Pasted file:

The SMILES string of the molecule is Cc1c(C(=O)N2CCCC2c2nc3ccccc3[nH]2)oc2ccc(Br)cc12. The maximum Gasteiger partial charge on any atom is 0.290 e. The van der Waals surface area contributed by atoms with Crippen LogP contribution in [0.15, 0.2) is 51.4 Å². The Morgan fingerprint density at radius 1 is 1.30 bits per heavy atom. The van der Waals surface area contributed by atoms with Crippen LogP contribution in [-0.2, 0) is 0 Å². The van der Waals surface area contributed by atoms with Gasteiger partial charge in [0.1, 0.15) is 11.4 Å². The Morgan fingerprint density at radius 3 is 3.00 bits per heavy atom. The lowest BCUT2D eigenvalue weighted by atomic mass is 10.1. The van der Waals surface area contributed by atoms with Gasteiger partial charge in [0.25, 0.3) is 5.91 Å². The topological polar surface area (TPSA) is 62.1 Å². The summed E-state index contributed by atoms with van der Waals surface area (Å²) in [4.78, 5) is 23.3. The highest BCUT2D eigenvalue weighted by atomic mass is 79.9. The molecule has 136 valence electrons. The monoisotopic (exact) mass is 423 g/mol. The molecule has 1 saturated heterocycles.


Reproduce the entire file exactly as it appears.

The SMILES string of the molecule is Cc1c(C(=O)N2CCCC2c2nc3ccccc3[nH]2)oc2ccc(Br)cc12. The maximum Gasteiger partial charge on any atom is 0.290 e. The van der Waals surface area contributed by atoms with Crippen LogP contribution in [0.15, 0.2) is 51.4 Å². The Morgan fingerprint density at radius 1 is 1.30 bits per heavy atom. The van der Waals surface area contributed by atoms with Crippen LogP contribution in [-0.2, 0) is 0 Å². The van der Waals surface area contributed by atoms with Gasteiger partial charge in [0.1, 0.15) is 11.4 Å². The Morgan fingerprint density at radius 3 is 3.00 bits per heavy atom. The lowest BCUT2D eigenvalue weighted by atomic mass is 10.1. The van der Waals surface area contributed by atoms with Gasteiger partial charge in [0.25, 0.3) is 5.91 Å². The topological polar surface area (TPSA) is 62.1 Å². The summed E-state index contributed by atoms with van der Waals surface area (Å²) in [4.78, 5) is 23.3. The highest BCUT2D eigenvalue weighted by atomic mass is 79.9. The molecule has 136 valence electrons. The monoisotopic (exact) mass is 423 g/mol. The molecule has 1 saturated heterocycles.